The revolution was led by the women of the 1920's who grew exasperated of being viewed as drab monotonous housewives. They became increasingly sexually defined, more forthright and dominant, and spawned the image of the femme fatale. It originates from the French "fatal woman" meaning one who utilises the malign power of her sexuality to ensnare men.
Painted in 1530, Lucas Cranach's Salome epitomizes the figure of a femme fatale. Salome was once called upon to dance for King Herod who was very much entranced by her charm and grace. So much so that the king promised her anything she desired, upon which she requested the head of John the Baptist. King Herod was so infatuated with her that he immediately complied.
As Cranach illustrated, Salome possessed an extraordinary beauty and embodied the perfect woman, innocent and pure. She is seated, her hands clutching a silver platter which bears the severed head of John the Baptist.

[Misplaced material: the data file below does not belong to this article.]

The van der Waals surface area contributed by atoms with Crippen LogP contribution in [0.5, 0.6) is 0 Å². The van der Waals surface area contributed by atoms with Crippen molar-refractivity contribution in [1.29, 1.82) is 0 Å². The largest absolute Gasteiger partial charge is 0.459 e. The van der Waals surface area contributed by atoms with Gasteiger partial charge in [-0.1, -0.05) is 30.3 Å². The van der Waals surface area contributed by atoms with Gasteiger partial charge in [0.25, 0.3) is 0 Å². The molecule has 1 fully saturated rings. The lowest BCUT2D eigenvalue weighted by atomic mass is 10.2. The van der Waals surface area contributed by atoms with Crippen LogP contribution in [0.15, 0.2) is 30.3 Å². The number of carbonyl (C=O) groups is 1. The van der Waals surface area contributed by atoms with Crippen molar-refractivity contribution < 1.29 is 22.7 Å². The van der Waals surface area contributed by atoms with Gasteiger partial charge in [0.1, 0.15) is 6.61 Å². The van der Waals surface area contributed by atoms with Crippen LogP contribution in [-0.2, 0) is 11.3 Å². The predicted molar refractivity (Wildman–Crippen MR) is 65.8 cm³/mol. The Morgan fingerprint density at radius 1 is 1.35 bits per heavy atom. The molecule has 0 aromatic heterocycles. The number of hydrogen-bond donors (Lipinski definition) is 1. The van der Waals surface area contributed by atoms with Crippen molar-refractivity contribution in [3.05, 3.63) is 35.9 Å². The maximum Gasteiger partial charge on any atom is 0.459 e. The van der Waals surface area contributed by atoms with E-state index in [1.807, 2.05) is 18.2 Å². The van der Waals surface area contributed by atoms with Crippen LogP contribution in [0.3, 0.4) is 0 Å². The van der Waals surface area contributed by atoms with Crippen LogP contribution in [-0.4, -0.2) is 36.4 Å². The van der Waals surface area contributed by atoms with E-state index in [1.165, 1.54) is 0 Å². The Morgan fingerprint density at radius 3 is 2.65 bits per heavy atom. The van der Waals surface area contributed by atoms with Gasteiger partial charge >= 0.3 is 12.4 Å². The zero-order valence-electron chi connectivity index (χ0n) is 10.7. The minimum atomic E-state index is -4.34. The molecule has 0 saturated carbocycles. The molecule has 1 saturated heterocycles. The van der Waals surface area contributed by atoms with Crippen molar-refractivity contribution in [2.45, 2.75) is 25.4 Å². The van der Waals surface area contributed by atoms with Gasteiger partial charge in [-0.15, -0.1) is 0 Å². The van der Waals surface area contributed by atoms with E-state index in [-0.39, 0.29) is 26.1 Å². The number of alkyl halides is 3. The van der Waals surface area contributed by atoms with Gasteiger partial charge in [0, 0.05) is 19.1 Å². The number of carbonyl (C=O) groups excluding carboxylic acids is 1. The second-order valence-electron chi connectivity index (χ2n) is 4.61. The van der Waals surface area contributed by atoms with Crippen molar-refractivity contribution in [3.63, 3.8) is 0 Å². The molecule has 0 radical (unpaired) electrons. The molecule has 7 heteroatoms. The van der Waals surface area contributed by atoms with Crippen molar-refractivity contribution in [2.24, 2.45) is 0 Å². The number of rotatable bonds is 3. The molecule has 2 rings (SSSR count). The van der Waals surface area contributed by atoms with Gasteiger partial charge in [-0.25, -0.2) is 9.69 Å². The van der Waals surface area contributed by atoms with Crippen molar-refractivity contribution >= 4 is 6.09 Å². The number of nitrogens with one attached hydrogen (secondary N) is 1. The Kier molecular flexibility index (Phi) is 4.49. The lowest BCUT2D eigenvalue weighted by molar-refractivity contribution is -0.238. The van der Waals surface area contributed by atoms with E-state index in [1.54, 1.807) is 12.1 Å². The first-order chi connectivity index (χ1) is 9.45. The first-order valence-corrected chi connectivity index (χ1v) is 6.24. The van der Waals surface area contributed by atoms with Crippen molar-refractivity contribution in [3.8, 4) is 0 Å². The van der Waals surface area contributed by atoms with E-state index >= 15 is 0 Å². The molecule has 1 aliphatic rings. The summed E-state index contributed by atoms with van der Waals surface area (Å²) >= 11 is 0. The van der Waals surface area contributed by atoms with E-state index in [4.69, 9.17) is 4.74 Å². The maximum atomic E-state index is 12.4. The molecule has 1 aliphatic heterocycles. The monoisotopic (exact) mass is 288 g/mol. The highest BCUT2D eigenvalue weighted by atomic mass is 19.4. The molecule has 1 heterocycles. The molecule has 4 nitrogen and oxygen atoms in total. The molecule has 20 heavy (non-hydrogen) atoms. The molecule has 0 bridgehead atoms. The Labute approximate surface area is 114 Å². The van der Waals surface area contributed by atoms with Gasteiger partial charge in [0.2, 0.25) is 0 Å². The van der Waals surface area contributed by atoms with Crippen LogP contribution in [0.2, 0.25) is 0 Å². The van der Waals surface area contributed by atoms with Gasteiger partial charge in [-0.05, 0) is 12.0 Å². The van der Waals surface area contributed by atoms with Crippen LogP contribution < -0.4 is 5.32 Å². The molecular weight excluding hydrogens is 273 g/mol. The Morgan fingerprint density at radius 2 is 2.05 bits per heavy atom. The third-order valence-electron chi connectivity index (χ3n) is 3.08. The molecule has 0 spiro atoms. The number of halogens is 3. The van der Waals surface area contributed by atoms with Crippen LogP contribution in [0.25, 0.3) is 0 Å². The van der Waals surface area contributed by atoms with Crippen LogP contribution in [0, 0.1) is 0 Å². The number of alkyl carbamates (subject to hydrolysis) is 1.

Her surroundings create a striking contrast with her demeanour - she is proudly displaying the Baptist's head, her facial expressions pleasant and beguiling.
The background, painted in bleak desolate colours, allows a subtle hint to the underlying darkness of Salome. Contrary to other femme fatale texts, Cranach's portrait differs in that it displays both Salome's charm and allure but also her fatalistic qualities, through the texture, colours and main focus features of the portrait. The painting does not target a specific audience, but appeals to a more general one,
though an educated understanding of the femme fatale and the legend of Salome is needed in order to fully comprehend and appreciate it.
Dante Rossetti's "The Orchard Pit" describes another femme fatale. It details an ethereal encounter between a travelling man who is tempted by a beautiful woman. She draws men in...